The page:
Dave Lysak mentioned humans “jostling” in the furtherment of their goals a few comments back in the last post, a nervous agitation of human souls and cells seeking fulfillment of their energy requirements. I found this video clip of jostling ruthenium atoms in carbon nanotubes and thought it thermodynamically similar, at a smaller scale, of what humans are up to.
Rhenium atoms in carbon nanotubes.
You can see that the atoms are unsettled, releasing and accepting photons from each other and from what must be an environment turbulent with electromagnetic wave energy. They jostle and jostle, each in competition with the others to reach that position and bonding configuration closest to absolute zero, which might not be very close zero at all, but closer. Waves are incoming from the environment and outgoing and being passed from electron to electron. If they were chilled sufficiently perhaps the Brownian motion would slow and finally stop. No doubt the mechanism that provides the visuals adds heat to the subject and ambient temperature of earth’s biosphere is not free of turbulence thanks to the sun.
But what does this have to do with humans jostling or any organism for that matter? It may seem counterintuitive, but humans are also trying to achieve the lowest energy state. They bounce around the environment motivated by greed and dopamine trying to find a configuration of atoms and molecules to help settle into a lower energy state, to help them reach their most stable configuration where significant amounts of energy has been depleted from their bonded structures and exhausted as heat wave energy. But humans avoid their own equilibrium state, lowest energy level, by helping others achieve theirs, by eating and essentially burning them. In the process they build-up their own complexity and avoid low-energy equilibrium with the environment. Like recharging a battery before it goes dead. In accordance with the Second Law of Thermodynamics the total energy in bonds that has moved farther away from equilibrium, become more complex, in building the human dissipative structure, is less than the amount of food/bond energy or complexity that was consumed. Some of the food energy lost from the food bonds is exhausted into the local environment and then into space. There can never be one-hundred percent efficiency or conversion of food to dissipative structure. But the entire ecosystem cannot run down to equilibrium as the sun creates electromagnetic turbulence every day to stir the matter, including and especially chlorophyll, which again captures some of the ample energy in bonds, likely later to be released by some other dissipative structure like a caterpillar.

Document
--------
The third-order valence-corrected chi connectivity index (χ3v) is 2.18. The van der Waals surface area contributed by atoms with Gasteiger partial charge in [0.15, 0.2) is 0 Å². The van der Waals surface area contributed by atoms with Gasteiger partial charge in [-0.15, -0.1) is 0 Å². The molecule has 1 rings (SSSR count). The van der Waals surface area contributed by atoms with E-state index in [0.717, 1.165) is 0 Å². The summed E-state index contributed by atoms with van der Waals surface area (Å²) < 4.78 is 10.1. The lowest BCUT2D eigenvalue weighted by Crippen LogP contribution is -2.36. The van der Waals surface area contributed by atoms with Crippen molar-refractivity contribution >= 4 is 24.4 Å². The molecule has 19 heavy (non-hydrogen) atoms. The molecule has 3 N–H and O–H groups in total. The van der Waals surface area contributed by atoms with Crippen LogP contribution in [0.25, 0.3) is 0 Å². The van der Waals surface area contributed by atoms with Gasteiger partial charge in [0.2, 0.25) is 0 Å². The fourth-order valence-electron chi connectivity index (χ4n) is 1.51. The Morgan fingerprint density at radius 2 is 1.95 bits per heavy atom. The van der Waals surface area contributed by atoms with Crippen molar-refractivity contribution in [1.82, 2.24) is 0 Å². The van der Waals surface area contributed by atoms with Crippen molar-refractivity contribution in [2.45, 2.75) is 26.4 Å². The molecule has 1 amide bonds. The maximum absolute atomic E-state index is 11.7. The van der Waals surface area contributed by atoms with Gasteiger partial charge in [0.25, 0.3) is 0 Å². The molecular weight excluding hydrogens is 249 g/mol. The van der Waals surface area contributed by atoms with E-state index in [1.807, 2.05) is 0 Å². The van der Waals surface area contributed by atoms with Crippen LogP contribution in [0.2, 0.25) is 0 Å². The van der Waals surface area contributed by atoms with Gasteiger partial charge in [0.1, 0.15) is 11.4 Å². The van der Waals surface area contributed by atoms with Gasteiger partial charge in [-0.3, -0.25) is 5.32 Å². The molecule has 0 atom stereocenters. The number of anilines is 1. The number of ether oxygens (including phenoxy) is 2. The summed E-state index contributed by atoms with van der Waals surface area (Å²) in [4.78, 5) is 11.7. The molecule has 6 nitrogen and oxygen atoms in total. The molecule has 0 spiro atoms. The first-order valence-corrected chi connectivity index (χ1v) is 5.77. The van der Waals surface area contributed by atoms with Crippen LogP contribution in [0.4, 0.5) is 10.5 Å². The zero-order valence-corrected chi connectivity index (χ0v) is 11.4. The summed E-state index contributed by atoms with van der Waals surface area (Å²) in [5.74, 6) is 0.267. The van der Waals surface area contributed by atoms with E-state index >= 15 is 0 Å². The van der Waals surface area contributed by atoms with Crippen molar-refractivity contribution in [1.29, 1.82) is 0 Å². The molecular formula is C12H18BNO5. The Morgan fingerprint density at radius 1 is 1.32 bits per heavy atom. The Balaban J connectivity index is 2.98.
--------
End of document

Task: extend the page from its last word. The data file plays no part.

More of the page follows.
The struggle for existence is the struggle to release energy from other matter that still has the potential to reach a lower energy state. Don’t mind eating the pig, according to the universe it’s not in a optimal state of being. If you eat it, much of the embedded energy will be released and your own structure will be bolstered while a certain proportion finds its way into space. But equally, the human is not in an optimal state either. Nothing that lions and tiger and bears and other humans can’t take care of. The whole biosphere would likely approach its lowest energy state if it weren’t for the sun blasting us daily with wave energy that blows the atoms from their comfortable low-energy states. The complex behaviors of humans and other dissipative structures are no different in essence from atoms jostling to reach the lowest energy state. Humans and other organisms do it at a large scale by eating big chunks of energy rich matter and burning it. The universe thanks you for releasing the heat from the pig, even though you’ve bolstered your own out-of-equilibrium structure.
Squeezing the energy out of fossil fuels is the human’s special project for the universe which has the beneficial side effect of allowing humans to eat much more organic life than would have been possible with the energy derived from their tissues. We can actually eat food that would have traditionally had a negative Energy Return on Energy Invested (EROEI) throughout all of natural history. Fossil fuels have been a nice subsidy while they lasted but have created lots of damage to the coevolved ecosystem. Humans in their rRNA tool-building capacity are desperately trying to come-up with something additional to eat as fossil fuels begin to wane. Even the organic matrix and been stripped bare and has been depleted of nutrients so that even if fossil fuels lasted, the matrix of industrial growth for human food likely would not and fake laboratory meat and meal worms will not make-up for capacities being lost from the natural environment.
A farmer (technological RNA) working a field in Idaho that will likely grow taters. The plants will capture the energy from the sun with chlorophyll and produce some starchy sugars to store in the taters. Humans, knowing that there’s a lower energy state potential for the taters, will dig them up and eat them, maybe at McDonald’s, and release their bond energy back to space while bolstering their own structures. It is often said that there are ten calories of fossil fuel energy spent on every calorie of food produced and eaten. Judging by the diesel eating tractor and the irrigation system along with pesticides, processing and distribution, that might be pretty close. It seems like an impressive economies-of-scale operation though, much more efficient than a backyard gardening effort. If humans were to try to accomplish the same feat, planting by hand, harvesting by hand, picking bugs off the plants and carrying water from the nearest river, I’m sure that in the end they would use more energy than they got from the potatoes. Negative EROEI equals starvation. But at least it would be totally organic.
This is an example of high EROEI living:
And this is an example from Madras, India during the famine of 1877 of negative EROEI living: